03 February 2007

The bad student

I called to activate my new credit card today and ended up speaking to Sadguna Pohatkar, a helpful young woman from Mumbai. She was, she told me, very pleased that I had chosen to open an account with her company. Her voice conveyed her absolute pleasure in the rightness of my decision.

She confirmed my information and then had one very, very important piece of information to share with me about purchasing account protection in case of my involuntary release from work, serious illness, accident or dismemberment.

Normally I don't listen to sales pitches, instead politely declining right at the beginning. But she was so enthusiastic and so cheerful that it made me pause just long enough, and then she was off and running and unstoppable.

She read her script with such conviction and caring that for a moment, I almost believed that paying 79 cents a month for every hundred dollars I charged would solve all my life's problems and make me, for once, truly happy. She either really believed this stuff, or she was a brilliant actress.

She spoke for a long time, maybe 3 minutes, explaining all the legalities of the buyer protection plan. I was lulled into a dreamy, passive state by her sweet, lilting voice. She spoke perfect English, but with just enough of an accent to seem exotic and mysterious.

At the end of the pitch, I felt a little bad saying "No, thank you."

Ah, Miss Pohatkar thought I might say that, and she was very disappointed in me. I could tell from her voice, which changed to the tone of a caring teacher who had worked hard to help a slow, lazy student, but the student refused to learn.

But she still had faith in me. As soon as I truly understood all the wonderful benefits bestowed by the buyer protection, the perfect peace of mind, the safety that would be afforded to me and my loved ones, she was sure I would change my mind.

"Knowing all that, would you like to now purchase this protection plan with all it has to offer?"

"No, thank you."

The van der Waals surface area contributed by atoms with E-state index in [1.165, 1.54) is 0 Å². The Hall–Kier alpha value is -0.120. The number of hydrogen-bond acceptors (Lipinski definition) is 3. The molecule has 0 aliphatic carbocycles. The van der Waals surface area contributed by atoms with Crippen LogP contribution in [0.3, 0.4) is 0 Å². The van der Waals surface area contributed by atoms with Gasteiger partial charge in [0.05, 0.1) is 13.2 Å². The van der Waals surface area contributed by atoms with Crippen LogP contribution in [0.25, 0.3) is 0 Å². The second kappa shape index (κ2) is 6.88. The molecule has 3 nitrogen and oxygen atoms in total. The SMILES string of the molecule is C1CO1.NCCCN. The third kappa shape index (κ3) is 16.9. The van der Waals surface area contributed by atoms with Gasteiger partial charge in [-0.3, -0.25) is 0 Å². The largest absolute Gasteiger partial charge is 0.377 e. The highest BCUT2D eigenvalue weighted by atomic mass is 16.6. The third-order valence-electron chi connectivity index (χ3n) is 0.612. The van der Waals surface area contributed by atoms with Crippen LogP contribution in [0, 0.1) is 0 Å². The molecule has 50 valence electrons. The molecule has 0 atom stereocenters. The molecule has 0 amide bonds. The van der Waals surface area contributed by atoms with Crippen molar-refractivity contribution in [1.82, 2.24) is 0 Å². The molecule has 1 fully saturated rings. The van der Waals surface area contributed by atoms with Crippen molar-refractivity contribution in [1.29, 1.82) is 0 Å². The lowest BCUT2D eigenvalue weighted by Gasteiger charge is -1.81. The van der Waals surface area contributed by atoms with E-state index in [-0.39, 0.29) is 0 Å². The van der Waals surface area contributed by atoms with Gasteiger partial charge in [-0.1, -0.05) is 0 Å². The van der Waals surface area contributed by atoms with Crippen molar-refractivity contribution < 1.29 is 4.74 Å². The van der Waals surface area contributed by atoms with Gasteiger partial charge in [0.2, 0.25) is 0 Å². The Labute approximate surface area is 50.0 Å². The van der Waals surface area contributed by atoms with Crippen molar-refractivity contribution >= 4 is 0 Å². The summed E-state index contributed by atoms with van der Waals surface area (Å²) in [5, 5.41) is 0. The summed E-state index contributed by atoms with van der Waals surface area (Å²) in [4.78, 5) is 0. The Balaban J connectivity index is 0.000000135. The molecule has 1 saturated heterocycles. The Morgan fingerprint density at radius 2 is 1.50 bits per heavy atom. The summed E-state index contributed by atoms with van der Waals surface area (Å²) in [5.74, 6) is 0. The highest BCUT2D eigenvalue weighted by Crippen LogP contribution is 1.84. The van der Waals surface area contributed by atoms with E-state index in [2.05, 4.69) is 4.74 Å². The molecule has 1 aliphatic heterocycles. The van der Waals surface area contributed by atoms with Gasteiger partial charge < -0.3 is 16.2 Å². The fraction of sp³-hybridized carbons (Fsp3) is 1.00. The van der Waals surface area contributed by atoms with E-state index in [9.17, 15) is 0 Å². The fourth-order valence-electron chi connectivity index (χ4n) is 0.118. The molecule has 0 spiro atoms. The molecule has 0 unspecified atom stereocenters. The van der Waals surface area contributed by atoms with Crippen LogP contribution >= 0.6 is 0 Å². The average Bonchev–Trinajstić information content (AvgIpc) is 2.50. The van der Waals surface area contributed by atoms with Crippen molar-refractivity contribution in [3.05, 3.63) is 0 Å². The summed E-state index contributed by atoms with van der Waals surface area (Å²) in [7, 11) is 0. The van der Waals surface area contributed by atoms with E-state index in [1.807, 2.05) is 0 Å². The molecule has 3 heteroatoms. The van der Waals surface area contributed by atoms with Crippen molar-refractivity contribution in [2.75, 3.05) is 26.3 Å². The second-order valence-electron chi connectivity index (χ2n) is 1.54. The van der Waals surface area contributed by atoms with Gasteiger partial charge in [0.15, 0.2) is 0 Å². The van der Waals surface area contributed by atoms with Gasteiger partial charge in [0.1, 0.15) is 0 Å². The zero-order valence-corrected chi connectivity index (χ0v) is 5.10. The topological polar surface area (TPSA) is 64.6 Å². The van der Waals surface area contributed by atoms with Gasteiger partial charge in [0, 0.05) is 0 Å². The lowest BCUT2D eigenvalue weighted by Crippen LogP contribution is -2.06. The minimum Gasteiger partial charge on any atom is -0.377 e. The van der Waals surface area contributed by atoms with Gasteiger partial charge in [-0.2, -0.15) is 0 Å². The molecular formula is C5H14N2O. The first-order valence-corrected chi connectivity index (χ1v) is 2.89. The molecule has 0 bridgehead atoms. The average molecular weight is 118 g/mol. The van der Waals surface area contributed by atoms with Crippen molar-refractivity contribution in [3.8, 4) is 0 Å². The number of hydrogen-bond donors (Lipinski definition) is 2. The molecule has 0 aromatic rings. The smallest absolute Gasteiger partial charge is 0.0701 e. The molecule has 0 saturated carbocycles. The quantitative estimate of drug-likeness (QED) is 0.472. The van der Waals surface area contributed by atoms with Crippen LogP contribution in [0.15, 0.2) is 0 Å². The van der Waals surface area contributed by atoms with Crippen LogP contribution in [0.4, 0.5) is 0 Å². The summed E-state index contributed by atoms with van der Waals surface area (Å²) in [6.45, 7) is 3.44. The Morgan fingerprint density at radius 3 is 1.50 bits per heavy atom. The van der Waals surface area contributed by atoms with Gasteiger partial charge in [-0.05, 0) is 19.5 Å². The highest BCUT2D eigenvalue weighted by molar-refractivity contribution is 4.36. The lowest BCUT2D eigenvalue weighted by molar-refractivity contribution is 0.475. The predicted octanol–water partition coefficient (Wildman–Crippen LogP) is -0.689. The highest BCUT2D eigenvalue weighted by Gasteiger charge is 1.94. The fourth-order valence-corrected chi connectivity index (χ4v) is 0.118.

Oooh. Now I had really, really done wrong. The love between us was lost.

"And may I ask what is the reason you have chosen to decline such a comprehensive and beneficial plan?" Miss Pohatkar had an edge of ice in her voice.

I knew that this was a crucial juncture. If I cracked now, I would give Miss Pohatkar an opening to use one of the dozen persuasive arguments in her database designed to cover every possible objection.

"Um...no. I just wanted to activate my card."

Oooh. That did it. Her voice turned flat.

"Well, Miss Davis, that certainly has been done and we do appreciate your business very much and I wish you a very good day."

"Thank you, Miss Poh---"

She hung up on me.

02 February 2007

The Saturday Whine

I got a jury duty summons. Right. You go, do your one day stint, come home for dinner. And it's not like I don't want to do it. I am one of those crazy Pollyannas who think it is actually my civic duty to make sure people get a fair trial with a jury of their peers. A cornerstone of democracy. Silly stuff like that.

But it isn't an ordinary jury summons. It's a federal jury summons.

The federal court is 65 miles away through some of the hairiest, slowest, most maddening, pull-me-through-a-knothole traffic on earth. Los Angeles Federal Court, building, baby, right in the heart of it, where brave men fear to tread. Or drive. Whatever.

We report at 7:45 a.m.

If I lived 15 miles further, say, up in Mrs. Kennedy's neighborhood, the court would reimbursement $100 per night for a hotel. But since I am a mere 65 miles - about 3 hours in morning traffic, depending - away, I get NOTHING.

Thank you very much.

The best part? I am on call for 30 days. During a period that coincides exactly with my manager's husband undergoing a dangerous and difficult medical procedure that requires her absence. Did I mention I am #2 in charge? And that there are only 5 of us?

(banging head on table)